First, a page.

TU shuttles need consistency, more options

It’s 9 a.m. on Monday, and the campus is busy with students walking. A TU shuttle passes by, empty. This has become a familiar sight. The majority of buses run empty. After talking with a few students, it becomes clear that the current bus system is raising a lot of unsatisfied complaints. Students generally complain about the school-provided transportation system, especially in regard to times and locations. Even the drivers have little good to say about the system, frequently complaining about the high number of empty rides they have to make. Overall, the bus system is expensive and inefficient.

Why are students not taking the bus? Often, they simply can’t. Buses are very infrequent, usually just two buses running on two campus routes. Also, the buses don’t follow a regular schedule, making it even harder to find a bus on the way to class. Overall, it’s impossible to rely on the bus for everyday transportation.

Another problem is the weekend bus schedule. Usually those buses are more busy, but the student satisfaction with the current weekend system is still low. On Saturday, only one bus runs from 1 p.m. to 7 p.m., leaving campus every hour and taking students to two destinations: Target, on South Yale Street, and the Southroads-Promenade Shopping Complex. The bus does not take students on popular dining and shopping venues, such as Woodland Hills Shopping mall, Cherry Street, Utica Square or South Peoria Avenue. Adding a few more locations and stops would be a simple yet efficient solution to make it easier for students that don’t have a car to navigate around Tulsa.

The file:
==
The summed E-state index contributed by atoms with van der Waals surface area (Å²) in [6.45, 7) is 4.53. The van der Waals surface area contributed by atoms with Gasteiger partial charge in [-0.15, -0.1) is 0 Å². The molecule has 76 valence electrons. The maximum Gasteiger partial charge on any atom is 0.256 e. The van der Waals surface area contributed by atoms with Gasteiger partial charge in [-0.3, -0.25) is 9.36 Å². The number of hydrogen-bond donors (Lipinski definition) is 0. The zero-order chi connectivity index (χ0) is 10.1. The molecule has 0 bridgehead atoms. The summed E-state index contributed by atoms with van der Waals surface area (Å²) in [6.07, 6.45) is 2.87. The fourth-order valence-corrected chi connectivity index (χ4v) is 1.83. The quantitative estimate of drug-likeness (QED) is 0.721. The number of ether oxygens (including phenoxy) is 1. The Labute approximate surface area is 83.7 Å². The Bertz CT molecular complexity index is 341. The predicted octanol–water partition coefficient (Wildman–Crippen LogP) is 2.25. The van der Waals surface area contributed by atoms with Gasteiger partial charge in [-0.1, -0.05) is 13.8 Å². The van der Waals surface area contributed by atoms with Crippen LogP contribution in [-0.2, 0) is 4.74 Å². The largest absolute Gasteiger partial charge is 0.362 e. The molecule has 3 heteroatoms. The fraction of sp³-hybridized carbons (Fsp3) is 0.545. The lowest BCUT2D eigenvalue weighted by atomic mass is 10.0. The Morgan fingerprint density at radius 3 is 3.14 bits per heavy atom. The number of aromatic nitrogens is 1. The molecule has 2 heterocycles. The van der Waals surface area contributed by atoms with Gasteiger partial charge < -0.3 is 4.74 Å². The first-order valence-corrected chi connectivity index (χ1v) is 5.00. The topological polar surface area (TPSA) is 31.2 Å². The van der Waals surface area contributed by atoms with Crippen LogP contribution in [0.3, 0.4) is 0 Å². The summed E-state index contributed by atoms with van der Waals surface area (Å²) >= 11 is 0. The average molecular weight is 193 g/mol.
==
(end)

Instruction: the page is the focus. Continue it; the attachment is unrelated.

What about the weekday shuttle? Some universities have started car-sharing systems, which make it easier for students to have a reliable method of transportation and to find convenient parking on campus. However, this excludes all the students that cannot drive. Another solution would be to use golf carts. They can be driven by students, lowering the labour cost, and they can be used around the walkways, making it faster that a bus or a car. This solution would be relatively easy to put into practice, due to the large number of golf carts that TU already owns. With lower costs and higher efficiency, student-operated golf carts would be the most convenient transportation system for TU.

Post Author: Irene Baljak